Why do we get to find out in the newspaper Tuesday about a Saturday sewage spill that just “occurred”, and didn’t even show up in GA-EPD’s online Sewage Spill Reports until after the newspaper was printed and distributed? Rest assured it’s not Valdosta’s responsibility, according to Valdosta.
Thanks to Valdosta Utilities Director Darryl Muse and staff for the Tour of Valdosta wastewater treatment plants Wednesday. Afterwards, I got them to sit down in a conference room and say again the most important points. They said what they had done to prevent future spills like the big ones this year.
We also elicited Valdosta Utilities’ view on the letter establishing the Middle and Lower Suwannee River and Withlacoochee River Task Force, which was mainly Continue reading
Here is most of a year’s river water quality testing data from the city of Valdosta, on a Water Reporter map:
Click on any of the colored diamonds for graphs. Scroll right to see more graphs. Click on any graph to see every datapoint. Clearly fecal coliform (FCOLI) and E. coli (ECOLI) have significant spikes way beyond the Georgia state limit of 200 cfu/100 ml.
WWALS will tour Valdosta’s Wastewater Treatment Plants (WTPs). Thanks to Scott Fowler and Director Darryl Muse for the longstanding invitation. WWALS invites you to come, from both Georgia and Florida, especially people downstream on the Withlacoochee, Alapaha, or Suwannee Rivers.
When: 9AM, Wednesday, 3 October 2018
Valdosta Utilties, 1016 Myrtle Street, Valdosta, Georgia 31601
The Myrtle Street off of E. Force Street between Troup and Forrest (not the one in Remerton).
Where: We will go to the Withlacoochee WTP next to the Withlacoochee River, and the Mud Creek WTP on Knights Creek, upstream from Mud Creek, the Alapahoochee River, and the Alapaha River. We may go to other points such as force mains or lift stations. If we have time we will also tour Valdosta’s drinking water treatment plant.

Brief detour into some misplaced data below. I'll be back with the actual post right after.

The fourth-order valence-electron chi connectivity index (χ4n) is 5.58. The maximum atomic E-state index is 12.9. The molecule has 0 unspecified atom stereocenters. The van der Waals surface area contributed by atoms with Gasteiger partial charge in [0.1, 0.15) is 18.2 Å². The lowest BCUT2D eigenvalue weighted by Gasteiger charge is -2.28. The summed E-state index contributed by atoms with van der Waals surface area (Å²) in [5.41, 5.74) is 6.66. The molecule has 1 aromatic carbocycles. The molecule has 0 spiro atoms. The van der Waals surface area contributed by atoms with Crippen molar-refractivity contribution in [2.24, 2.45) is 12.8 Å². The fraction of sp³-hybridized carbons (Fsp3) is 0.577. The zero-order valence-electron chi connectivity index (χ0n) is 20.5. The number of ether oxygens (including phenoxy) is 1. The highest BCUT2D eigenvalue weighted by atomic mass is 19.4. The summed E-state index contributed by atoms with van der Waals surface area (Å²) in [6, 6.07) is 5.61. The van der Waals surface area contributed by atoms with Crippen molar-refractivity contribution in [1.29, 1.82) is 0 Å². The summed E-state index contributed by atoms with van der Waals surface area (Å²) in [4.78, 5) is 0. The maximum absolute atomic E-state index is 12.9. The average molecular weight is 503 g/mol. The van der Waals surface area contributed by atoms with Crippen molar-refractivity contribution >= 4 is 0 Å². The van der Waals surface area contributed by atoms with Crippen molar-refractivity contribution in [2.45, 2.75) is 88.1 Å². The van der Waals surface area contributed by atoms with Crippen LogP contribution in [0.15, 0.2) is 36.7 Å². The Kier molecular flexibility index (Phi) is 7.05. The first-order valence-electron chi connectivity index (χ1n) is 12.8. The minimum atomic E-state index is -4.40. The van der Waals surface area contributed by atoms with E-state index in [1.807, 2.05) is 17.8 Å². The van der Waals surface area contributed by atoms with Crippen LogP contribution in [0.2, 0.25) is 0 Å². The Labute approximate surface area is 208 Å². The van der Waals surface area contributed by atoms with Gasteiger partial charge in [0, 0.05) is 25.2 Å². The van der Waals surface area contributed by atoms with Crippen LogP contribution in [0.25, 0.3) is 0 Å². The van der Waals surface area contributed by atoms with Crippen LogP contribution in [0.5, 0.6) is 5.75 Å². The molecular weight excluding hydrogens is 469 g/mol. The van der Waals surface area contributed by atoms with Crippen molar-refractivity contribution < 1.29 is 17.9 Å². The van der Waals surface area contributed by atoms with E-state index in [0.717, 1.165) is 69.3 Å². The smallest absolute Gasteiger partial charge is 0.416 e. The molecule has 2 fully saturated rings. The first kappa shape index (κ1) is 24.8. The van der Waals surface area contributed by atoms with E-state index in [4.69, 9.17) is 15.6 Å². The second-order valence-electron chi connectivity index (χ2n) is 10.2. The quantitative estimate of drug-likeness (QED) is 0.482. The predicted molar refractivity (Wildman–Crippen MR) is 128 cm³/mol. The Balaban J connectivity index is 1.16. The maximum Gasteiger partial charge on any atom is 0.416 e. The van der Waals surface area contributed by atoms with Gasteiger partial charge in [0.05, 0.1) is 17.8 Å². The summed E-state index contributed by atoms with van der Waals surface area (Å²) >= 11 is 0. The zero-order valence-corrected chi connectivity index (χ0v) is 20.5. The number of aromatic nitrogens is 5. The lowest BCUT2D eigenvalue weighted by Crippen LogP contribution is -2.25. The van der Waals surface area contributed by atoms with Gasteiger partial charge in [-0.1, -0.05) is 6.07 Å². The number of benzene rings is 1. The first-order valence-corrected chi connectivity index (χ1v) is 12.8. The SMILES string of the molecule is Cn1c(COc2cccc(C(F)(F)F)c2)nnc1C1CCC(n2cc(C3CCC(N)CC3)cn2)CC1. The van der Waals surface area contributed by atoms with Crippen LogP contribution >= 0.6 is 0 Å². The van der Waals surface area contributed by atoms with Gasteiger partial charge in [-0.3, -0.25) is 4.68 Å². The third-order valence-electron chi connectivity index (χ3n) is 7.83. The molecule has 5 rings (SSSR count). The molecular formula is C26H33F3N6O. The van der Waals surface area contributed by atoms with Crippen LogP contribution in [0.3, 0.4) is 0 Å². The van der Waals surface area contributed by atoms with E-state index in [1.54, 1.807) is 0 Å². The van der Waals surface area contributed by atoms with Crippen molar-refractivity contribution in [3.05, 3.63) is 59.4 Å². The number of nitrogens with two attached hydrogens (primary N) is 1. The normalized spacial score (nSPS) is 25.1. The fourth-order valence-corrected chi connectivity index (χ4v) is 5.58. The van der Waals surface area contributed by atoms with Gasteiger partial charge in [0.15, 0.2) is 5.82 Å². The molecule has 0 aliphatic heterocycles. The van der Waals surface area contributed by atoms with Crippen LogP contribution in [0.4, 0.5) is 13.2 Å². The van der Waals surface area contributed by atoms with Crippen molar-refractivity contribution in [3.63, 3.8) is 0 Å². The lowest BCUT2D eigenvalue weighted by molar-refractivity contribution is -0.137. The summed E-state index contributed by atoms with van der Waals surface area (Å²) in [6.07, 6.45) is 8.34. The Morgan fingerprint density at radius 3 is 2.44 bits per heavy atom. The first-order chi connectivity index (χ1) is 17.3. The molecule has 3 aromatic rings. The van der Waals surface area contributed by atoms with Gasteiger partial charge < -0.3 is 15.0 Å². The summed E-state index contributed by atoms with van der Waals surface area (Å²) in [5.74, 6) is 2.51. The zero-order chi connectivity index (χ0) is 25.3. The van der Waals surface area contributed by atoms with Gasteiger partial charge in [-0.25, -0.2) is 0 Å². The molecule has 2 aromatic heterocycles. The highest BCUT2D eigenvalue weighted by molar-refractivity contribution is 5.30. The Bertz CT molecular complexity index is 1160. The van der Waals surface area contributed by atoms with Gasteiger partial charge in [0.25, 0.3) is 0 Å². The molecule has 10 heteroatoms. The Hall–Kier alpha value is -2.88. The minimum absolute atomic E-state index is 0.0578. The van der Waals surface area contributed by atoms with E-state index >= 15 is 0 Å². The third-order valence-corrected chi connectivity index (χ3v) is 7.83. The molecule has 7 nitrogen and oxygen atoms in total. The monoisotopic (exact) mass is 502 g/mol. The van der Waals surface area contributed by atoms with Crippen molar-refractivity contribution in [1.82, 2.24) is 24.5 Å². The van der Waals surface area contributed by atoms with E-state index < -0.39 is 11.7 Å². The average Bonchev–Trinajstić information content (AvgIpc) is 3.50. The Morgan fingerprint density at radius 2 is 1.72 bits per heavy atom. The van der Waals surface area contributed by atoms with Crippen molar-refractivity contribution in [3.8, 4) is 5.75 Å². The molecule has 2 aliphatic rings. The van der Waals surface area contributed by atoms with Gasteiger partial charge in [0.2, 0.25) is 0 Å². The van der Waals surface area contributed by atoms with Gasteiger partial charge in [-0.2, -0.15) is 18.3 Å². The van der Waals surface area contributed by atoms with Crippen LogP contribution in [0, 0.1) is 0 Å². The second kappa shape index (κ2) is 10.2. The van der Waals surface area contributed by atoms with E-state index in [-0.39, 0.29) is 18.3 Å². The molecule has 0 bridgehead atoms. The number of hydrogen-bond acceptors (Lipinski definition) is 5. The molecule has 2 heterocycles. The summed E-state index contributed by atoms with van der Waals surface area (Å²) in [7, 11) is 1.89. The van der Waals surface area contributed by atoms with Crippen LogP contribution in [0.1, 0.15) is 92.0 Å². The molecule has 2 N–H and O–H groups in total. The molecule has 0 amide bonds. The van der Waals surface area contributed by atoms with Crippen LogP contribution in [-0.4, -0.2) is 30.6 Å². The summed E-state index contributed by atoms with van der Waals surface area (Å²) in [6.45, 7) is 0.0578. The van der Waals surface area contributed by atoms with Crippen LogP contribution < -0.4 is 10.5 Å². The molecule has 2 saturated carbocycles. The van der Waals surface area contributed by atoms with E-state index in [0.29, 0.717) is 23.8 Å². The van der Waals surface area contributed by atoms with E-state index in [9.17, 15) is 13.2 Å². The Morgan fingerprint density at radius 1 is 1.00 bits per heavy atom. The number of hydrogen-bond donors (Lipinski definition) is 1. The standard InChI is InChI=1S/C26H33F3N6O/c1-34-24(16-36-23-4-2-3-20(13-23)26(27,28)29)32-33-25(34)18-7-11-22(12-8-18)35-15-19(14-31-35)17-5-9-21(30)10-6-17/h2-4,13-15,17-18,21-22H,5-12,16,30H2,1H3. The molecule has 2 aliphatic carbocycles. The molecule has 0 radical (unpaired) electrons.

Duration: Probably several hours, but should be done by noon.
Free: There is no charge. This tour is primarily for WWALS members, but we won’t turn away anybody else and I doubt Valdosta will, either. We do recommend you join WWALS today.
Why: For why so many people are interested in Valdosta’s WTPs and what Valdosta has done to date, see Valdosta (and other) Wastewater.
This is not a regular WWALS outing or event, but for more WWALS outings and events as they are posted, see the WWALS calendar or the WWALS outings and events web page. WWALS members also get an upcoming list in the Tannin Times newsletter.
-jsq, John S. Quarterman, Suwannee RIVERKEEPER®
You can join this fun and work by becoming a WWALS member today!
Many sewer spills tend to be small, many caused by fats, oils, or greases (FOG) that people should not be pouring down the drain anyway. On August 8, 2018, I visited Scott Fowler, Environmental Manager, Valdosta Utilities. Joseph Gangler, who handles the city’s FOG program, posed somewhat reluctantly with the city’s new FOG pamphlets.
Valdosta has started a YouTube video program called Keeping You Informed (KIY), which includes FOG Program KYI, Metro 17 Valdosta Production, 27 August 2018, in which FOG Prevention Program Technician Joseph Gangler shows you what it’s about. Continue reading